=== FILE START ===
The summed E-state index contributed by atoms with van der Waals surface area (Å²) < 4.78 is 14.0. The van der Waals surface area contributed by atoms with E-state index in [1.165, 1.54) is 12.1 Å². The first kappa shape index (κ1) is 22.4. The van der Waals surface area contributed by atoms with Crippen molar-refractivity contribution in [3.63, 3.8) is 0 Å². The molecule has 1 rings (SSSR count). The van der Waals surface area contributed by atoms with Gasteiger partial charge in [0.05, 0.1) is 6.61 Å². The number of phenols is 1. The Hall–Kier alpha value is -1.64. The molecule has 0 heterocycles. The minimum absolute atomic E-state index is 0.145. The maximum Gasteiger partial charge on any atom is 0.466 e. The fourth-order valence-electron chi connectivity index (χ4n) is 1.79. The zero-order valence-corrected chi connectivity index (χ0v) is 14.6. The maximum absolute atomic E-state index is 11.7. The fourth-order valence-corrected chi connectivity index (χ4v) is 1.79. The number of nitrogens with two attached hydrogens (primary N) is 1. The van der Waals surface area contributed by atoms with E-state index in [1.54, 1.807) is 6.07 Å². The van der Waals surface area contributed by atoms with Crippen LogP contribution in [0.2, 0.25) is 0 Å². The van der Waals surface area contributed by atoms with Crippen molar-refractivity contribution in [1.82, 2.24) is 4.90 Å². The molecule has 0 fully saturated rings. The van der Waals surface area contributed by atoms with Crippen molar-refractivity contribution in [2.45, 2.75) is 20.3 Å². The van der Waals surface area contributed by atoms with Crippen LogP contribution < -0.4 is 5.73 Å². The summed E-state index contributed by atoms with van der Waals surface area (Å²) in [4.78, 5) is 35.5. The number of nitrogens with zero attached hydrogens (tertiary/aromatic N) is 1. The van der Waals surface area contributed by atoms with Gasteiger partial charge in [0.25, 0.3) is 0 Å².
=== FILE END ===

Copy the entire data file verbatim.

The summed E-state index contributed by atoms with van der Waals surface area (Å²) < 4.78 is 14.0. The van der Waals surface area contributed by atoms with E-state index in [1.165, 1.54) is 12.1 Å². The first kappa shape index (κ1) is 22.4. The van der Waals surface area contributed by atoms with Crippen molar-refractivity contribution in [3.63, 3.8) is 0 Å². The molecule has 1 rings (SSSR count). The van der Waals surface area contributed by atoms with Gasteiger partial charge in [0.05, 0.1) is 6.61 Å². The number of phenols is 1. The Hall–Kier alpha value is -1.64. The molecule has 0 heterocycles. The minimum absolute atomic E-state index is 0.145. The maximum Gasteiger partial charge on any atom is 0.466 e. The fourth-order valence-electron chi connectivity index (χ4n) is 1.79. The zero-order valence-corrected chi connectivity index (χ0v) is 14.6. The maximum absolute atomic E-state index is 11.7. The fourth-order valence-corrected chi connectivity index (χ4v) is 1.79. The number of nitrogens with two attached hydrogens (primary N) is 1. The van der Waals surface area contributed by atoms with E-state index in [1.54, 1.807) is 6.07 Å². The van der Waals surface area contributed by atoms with Crippen LogP contribution in [0.2, 0.25) is 0 Å². The van der Waals surface area contributed by atoms with Crippen molar-refractivity contribution in [1.82, 2.24) is 4.90 Å². The molecule has 0 fully saturated rings. The van der Waals surface area contributed by atoms with Crippen molar-refractivity contribution in [2.45, 2.75) is 20.3 Å². The van der Waals surface area contributed by atoms with Crippen LogP contribution < -0.4 is 5.73 Å². The summed E-state index contributed by atoms with van der Waals surface area (Å²) in [4.78, 5) is 35.5. The number of nitrogens with zero attached hydrogens (tertiary/aromatic N) is 1. The van der Waals surface area contributed by atoms with Gasteiger partial charge in [0.25, 0.3) is 0 Å².